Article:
The Basics Of Marketing: How To Choose Your Target Market
Whether you’re selling wiper blades or washing lines, it is crucial that you have a good understanding of your customer base in order to maximize sales.
Factors such as who you sell to, the reasons why they should buy your products, and how they stand to benefit — these are fundamental issues that should be at the core of your marketing campaign.
When you’re running a small business, it doesn’t matter if you have a great web design; if you didn’t take the time to think about who your ideal customers are, your business would have a hard time taking off.
In this article, we will explain how you can identify your target market based on what you sell and the needs of your average customer.
Understand the problems that you solve
This should be the starting point: knowing and understanding what you can offer.
You should know which problems you can solve for your audience. Once you establish how you can help them, your next act should be to identify who is most likely to suffer from those problems.
Build a picture of your customer
You can start by listing all the different types of customers that may suffer from the problems you aim to solve.
Afterward, build up a picture of the typical customer. Classify them under different demographics — e.g., high-income individuals that tend to live in specific postcodes — and also under market sectors, e.g., are they recruitment agents, manufacturers, etc.?
Learn more about these groups of people. Are many of them male or female? Are they married, do they have a job? Find different ways to define them and only classify them using relevant methods.
How do they stand to gain from you?
Consider the following: of the individuals who are most likely to suffer from these problems, who will have the most to lose by ignoring your solution?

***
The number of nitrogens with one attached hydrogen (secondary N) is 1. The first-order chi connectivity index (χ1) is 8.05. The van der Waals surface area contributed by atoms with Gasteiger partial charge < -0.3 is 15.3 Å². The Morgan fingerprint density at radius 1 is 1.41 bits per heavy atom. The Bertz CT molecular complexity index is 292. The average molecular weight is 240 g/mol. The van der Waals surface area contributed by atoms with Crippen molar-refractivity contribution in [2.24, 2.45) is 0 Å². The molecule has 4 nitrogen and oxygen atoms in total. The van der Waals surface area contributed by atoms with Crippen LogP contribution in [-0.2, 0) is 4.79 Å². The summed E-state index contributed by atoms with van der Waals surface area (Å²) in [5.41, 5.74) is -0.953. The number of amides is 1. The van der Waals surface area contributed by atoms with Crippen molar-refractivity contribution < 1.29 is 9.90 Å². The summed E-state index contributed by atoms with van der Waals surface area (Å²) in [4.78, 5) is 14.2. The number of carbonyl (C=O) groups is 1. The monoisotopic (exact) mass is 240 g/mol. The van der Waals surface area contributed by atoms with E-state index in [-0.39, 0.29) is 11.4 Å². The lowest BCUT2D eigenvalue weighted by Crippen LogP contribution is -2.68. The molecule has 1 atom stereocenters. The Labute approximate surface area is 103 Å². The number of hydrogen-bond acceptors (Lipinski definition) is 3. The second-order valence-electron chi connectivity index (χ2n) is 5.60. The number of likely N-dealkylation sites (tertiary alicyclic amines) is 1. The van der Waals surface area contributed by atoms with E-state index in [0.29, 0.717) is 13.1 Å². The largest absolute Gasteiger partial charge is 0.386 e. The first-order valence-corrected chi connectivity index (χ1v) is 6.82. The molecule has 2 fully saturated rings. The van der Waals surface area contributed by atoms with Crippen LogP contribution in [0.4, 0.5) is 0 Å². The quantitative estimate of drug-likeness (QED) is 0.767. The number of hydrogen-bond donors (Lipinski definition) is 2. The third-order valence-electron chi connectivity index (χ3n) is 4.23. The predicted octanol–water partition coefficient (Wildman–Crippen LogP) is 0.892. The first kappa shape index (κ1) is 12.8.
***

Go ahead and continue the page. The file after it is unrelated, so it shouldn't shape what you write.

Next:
Find ways to demonstrate that the cost of not dealing with the problem is far greater than the cost of solving it. When you individualize some of their problems, it will allow you to delve deeper into their way of reasoning and also to understand their stress and emotional upheavals.
There are many factors that affect customers’ behaviors and it would pay for you to know them.
Consider how your market has evolved
Whatever industry you’re involved in, today’s markets are all about niche. People are no longer bound to TV schedules or print journalism; everyone demands to watch what they want at any time of day and from virtually any location in the world.
The web allows you to deliver customized products and services, eliminating many of the distribution challenges that prevented client satisfaction and growth in the past.
It is because of these reasons that an effective strategy as a small business owner would be to operate as a big fish in a small pond instead of the other way round.
You will have a better platform to create a good reputation and also gain referrals.
Having understood this, proceed to segment your market. Who do you want to work with?
- Certain types of people — middle-class or high-net individuals, men, women, athletes, etc.
- In specific geographical areas — the East Coast, West Coast, abroad, etc.
- Market sectors — perhaps manufacturing, service provision, accounts, health, etc.
Assess your company
Another way to study your market is by first establishing some internal factors. You might be skilled in certain areas of expertise, you may have acquired years of experience working in particular markets, or you may have lived in certain geographical areas where you identified business opportunities.
These are great tools to have as they will allow you to present your market a far more attractive offering.
Take the case of a lawyer working solo in the East Coast. For one, working all over the country is not practical and is a bad idea.
So let’s say the lawyer decides to focus on clients in New York or Boston: perhaps he or she acquired good contacts when working for a couple of different firms before deciding to start their own.
Suddenly, the lawyer becomes the person to know in their city — especially for business-people who are new there — and this comes from providing actual value to clients: by connecting people, solving problems, and having a keen understanding for the problems facing clients in this area.
By concentrating on one marketplace, you can acquire useful knowledge that later translates into solutions. When you focus on a specific market, it will be easy to for you to create a name for yourself.
Without limiting the market, you might not even know where to start. Once you begin to solve problems within your market, and of course, with a good web design to serve your potential customers, you can say you’re on the right track.
Be aware, however, of the changing times. Stay on top of evolving trends and be adaptable to the needs of the future.
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Originally published at www.bookmark.com on November 29, 2016.